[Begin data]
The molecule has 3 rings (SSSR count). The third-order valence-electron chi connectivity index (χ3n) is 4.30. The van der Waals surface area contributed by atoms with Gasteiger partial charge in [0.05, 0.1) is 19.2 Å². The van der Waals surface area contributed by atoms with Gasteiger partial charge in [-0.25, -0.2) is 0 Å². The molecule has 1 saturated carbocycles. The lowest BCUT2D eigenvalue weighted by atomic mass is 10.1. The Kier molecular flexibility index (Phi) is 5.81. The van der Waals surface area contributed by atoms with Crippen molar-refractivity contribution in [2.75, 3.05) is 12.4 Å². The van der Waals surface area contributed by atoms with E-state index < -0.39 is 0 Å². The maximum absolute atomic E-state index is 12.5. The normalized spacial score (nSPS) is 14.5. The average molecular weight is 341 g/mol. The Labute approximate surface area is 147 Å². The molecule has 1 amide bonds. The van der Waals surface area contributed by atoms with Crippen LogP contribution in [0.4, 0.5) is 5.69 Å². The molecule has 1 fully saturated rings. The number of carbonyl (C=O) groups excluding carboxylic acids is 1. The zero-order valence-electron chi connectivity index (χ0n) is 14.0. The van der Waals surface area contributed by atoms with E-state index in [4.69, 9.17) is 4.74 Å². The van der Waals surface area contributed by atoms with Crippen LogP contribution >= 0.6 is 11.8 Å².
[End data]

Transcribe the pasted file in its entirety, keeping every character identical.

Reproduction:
The molecule has 3 rings (SSSR count). The third-order valence-electron chi connectivity index (χ3n) is 4.30. The van der Waals surface area contributed by atoms with Gasteiger partial charge in [0.05, 0.1) is 19.2 Å². The van der Waals surface area contributed by atoms with Gasteiger partial charge in [-0.25, -0.2) is 0 Å². The molecule has 1 saturated carbocycles. The lowest BCUT2D eigenvalue weighted by atomic mass is 10.1. The Kier molecular flexibility index (Phi) is 5.81. The van der Waals surface area contributed by atoms with Crippen molar-refractivity contribution in [2.75, 3.05) is 12.4 Å². The van der Waals surface area contributed by atoms with E-state index < -0.39 is 0 Å². The maximum absolute atomic E-state index is 12.5. The normalized spacial score (nSPS) is 14.5. The average molecular weight is 341 g/mol. The Labute approximate surface area is 147 Å². The molecule has 1 amide bonds. The van der Waals surface area contributed by atoms with Crippen LogP contribution in [0.4, 0.5) is 5.69 Å². The molecule has 1 fully saturated rings. The number of carbonyl (C=O) groups excluding carboxylic acids is 1. The zero-order valence-electron chi connectivity index (χ0n) is 14.0. The van der Waals surface area contributed by atoms with E-state index in [4.69, 9.17) is 4.74 Å². The van der Waals surface area contributed by atoms with Crippen LogP contribution >= 0.6 is 11.8 Å².